Common Mistakes Taxpayers Make
1. Not filing on time.
If you are late in filing your tax return, the first time penalty is 5% of the balance owing, plus 1% of your balance for each full month that your return is late to a maximum of 12 months.
If you were charged a late filing penalty for any of the three previous years your late filing penalty would be 10% of the balance owing plus 2% of the balance for each full month that your return is late to a maximum of 20 months.
If you file on time and don’t have the money to pay CRA they charge interest, currently 5%. You can make arrangements to pay monthly. In the long run you are going to pay your taxes, so why pay exorbitant penalties and interest on late filing.
2. Poor record keeping
If you fail to report income from a T4 or bank interest (T5) CRA will catch the omission during their matching process. CRA receives a copy of all slips and when the annual rush at the end of April is over, the tax department computers check what you have reported against the slips they have on file. If you fail to report an amount on your current tax return (missing slip) and you also fail to report any amount on the previous three years you may have to pay a federal and provincial repeat failure to report income penalty. The penalties are currently 10% each on the federal and provincial tax owing.
3. Ignoring correspondence from CRA
The tax department is not going to go away and if you annoy them they have sweeping powers to enforce tax compliance. If you are not certain what CRA wants, contact your tax preparer before you respond. If you have prepared your own tax return make certain you have a full understanding of what the issues might be. If you are not sure pay somebody to give you advice. In the long run this is less expensive than attempting to deal with CRA on your own. They know the rules and you may not.
4. Doing your own taxes
If you have a more complex return you may want to consider paying someone to prepare your taxes. The rules pertaining to such things as capital gains, loss carry forward and carry back, alternate minimum tax, are complex and if not handled properly can result in reassessment and extra taxes to be paid.
5. Business expenses
Many small businesses keep terrible records. This is not a good idea for two reasons.
One, how do you know how your business is doing if you don’t keep track of sales and expenses? Secondly, CRA will audit you at some point and the result is not pretty. First of all note that any credit amount showing up on your bank statement is considered your income unless you prove otherwise. Secondly the tax law says you have to keep a reasonable set of books. You must have records to support the amount of expenses you are claiming otherwise the expense will be rejected and that amount added into your income. Since you are in business think like a business and act like a business. All receipts pertaining to the earning of income should be kept for six years. Always document why the expenditure was made, who it was made to, and how it relates to your business.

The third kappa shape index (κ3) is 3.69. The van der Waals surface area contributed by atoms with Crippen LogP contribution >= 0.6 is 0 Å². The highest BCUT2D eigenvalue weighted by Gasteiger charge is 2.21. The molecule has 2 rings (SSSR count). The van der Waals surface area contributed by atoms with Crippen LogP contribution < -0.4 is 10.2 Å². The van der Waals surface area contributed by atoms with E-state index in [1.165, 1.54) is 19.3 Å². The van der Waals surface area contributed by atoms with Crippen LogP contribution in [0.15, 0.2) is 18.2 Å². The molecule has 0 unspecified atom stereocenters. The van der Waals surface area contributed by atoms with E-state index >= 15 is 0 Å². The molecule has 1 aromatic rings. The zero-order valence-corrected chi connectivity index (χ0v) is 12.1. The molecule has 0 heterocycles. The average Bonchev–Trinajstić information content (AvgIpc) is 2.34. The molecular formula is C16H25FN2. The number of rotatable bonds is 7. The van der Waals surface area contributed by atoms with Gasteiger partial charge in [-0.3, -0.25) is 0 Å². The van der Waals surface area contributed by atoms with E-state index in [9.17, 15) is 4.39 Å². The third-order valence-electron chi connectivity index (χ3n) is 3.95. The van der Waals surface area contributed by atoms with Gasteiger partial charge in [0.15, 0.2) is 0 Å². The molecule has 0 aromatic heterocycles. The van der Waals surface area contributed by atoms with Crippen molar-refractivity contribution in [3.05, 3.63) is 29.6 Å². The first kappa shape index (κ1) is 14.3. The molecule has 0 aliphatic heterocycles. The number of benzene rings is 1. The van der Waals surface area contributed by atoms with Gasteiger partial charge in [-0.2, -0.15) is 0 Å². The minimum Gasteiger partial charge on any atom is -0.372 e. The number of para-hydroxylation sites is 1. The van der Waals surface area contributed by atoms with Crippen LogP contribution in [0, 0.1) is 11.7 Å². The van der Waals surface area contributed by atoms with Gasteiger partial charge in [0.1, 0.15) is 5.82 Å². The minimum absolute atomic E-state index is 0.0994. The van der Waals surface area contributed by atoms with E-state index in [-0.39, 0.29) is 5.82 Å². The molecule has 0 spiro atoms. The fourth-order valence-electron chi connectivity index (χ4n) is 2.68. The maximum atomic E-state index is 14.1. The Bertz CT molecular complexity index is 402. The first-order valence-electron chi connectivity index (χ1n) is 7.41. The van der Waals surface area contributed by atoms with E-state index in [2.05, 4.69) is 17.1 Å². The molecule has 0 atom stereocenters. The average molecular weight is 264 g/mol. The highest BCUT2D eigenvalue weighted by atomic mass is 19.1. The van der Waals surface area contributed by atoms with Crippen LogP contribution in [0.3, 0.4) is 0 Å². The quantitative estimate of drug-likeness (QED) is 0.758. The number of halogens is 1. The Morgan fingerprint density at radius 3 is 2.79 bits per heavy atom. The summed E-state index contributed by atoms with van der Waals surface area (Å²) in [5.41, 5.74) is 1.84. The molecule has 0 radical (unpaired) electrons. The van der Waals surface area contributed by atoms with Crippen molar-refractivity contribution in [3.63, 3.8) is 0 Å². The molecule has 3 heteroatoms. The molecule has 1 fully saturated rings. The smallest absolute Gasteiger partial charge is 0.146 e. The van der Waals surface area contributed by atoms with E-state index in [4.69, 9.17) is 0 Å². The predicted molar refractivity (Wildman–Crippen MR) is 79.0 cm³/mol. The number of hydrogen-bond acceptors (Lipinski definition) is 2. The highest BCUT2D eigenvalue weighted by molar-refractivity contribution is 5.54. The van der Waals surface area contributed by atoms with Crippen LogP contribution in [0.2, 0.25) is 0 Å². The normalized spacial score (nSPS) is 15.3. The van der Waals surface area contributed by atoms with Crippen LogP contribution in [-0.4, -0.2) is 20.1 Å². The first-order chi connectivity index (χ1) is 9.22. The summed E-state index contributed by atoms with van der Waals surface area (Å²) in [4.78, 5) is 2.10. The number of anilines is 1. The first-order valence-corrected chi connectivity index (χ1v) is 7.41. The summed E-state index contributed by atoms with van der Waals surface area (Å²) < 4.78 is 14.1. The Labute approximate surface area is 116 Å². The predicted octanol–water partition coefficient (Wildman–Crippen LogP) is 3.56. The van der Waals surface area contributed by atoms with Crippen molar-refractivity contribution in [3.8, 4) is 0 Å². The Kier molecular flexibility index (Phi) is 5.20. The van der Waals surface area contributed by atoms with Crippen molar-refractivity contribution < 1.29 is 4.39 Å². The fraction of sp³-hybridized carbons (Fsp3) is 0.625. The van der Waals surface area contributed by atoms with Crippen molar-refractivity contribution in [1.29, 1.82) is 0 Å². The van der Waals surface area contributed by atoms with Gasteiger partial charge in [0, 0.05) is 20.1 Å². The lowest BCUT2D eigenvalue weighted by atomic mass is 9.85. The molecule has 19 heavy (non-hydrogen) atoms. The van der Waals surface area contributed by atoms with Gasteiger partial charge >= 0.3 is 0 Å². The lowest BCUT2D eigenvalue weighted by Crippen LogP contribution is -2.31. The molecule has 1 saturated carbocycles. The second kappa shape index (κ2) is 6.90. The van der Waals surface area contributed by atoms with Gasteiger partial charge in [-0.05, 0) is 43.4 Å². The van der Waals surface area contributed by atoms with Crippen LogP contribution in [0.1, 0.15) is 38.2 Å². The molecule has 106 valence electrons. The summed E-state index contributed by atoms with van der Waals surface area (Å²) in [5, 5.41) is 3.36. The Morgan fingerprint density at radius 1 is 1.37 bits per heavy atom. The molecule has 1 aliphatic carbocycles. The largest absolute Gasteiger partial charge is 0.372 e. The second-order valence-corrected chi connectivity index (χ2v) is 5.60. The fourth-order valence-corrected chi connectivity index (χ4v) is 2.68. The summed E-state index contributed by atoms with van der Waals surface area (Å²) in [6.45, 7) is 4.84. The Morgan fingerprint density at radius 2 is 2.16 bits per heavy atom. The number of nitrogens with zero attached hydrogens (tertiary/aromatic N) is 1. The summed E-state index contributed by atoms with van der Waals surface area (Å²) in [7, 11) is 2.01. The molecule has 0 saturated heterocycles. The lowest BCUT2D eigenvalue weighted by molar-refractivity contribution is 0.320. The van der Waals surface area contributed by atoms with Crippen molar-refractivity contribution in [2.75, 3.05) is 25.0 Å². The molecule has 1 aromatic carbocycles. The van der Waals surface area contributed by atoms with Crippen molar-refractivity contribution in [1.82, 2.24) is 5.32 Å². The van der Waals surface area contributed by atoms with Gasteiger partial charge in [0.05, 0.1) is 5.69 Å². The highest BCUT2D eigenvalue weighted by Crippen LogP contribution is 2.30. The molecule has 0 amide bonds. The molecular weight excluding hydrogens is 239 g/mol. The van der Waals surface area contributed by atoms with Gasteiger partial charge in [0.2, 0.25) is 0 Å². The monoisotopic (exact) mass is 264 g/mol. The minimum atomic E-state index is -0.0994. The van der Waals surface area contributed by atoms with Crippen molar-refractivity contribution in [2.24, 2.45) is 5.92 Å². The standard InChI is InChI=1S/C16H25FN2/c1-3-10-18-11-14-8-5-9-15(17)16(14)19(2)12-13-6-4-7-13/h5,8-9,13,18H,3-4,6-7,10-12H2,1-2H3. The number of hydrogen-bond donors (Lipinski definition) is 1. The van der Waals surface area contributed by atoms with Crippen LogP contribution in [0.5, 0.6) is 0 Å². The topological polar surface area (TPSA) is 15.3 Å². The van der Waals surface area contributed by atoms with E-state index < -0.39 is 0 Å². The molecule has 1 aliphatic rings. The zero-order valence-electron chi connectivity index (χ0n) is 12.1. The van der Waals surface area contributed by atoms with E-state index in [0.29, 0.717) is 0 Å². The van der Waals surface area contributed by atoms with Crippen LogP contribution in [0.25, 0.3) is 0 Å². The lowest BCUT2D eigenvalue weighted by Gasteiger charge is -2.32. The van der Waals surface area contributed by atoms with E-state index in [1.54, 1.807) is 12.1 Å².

6. Charitable Donations
Donating money to a legitimate charity is a good thing. However, these so called tax shelters offering big tax breaks for donations will always be challenged by CRA. To date none have stood up in court. If anyone offers you the opportunity to donate $5000 to a charity, and promises to issue you a receipt for many thousands of dollars more than you donate be careful. Make certain you obtain independent advice. Promises to receive a tax refund greater than the original donation amount should cause you to take certain steps – long ones in the opposite direction. These are scams to be avoided at all costs.
7. Making a claim as an independent contractor
If your employer and yourself decide that you are now going to be paid as an independent contractor and receive gross amounts without taxes, EI or CPP being withheld, so you will now be able to write off business expenses -- be careful.
You should contact your accountant or lawyer or alternatively ask CRA for their booklet Employee or Self-employed form (RC4110(E). If you don’t qualify to be considered an independent contractor, the consequences can be expensive. You and your employer do not decide that you are an independent contractor, rather the courts have decided on the nature of such relationships. If after receiving proper information you are still uncertain, you can ask for a formal ruling from CRA.
8. Throwing away your Notice of Assessment (the statement you receive after filing your tax return).
The Notice of Assessment often contains information on carry forward claims that can be utilized in the current tax year. Such things as non-capital loss carry forward and unused RRSP contribution can reduce your current year taxes. The Notice of Assessment or Reassessment may also have adjustments to your tax return which are not correct or can be easily corrected by supplying the information requested by CRA.
9. Child care expenses
Most families are aware that child care expenses paid to a day care are normally deductible. However, day care expenses paid to a relative or grand-parent who lives in your home and who may have little or no income and who babysits can be paid for looking after the children. Note – that you may be required to withhold source deductions.
10. Caregiver amount
If at any time in the tax year you maintain a dwelling where you and one or more of your dependents resided you may be able to claim a caregiver amount if their income is low. There are two categories: parents over the age of 65 years or relatives who are over 18 years of age and are dependent on you due to mental or physical impairment.
NOTE: CRA’s most common requests for back up documentation includes the following:
- Medical expenses
- Moving expenses
- Charitable donation receipts
- Tuition transfers (T2202)
- Rental payments
- Claims for eligible dependents (after separation or divorce)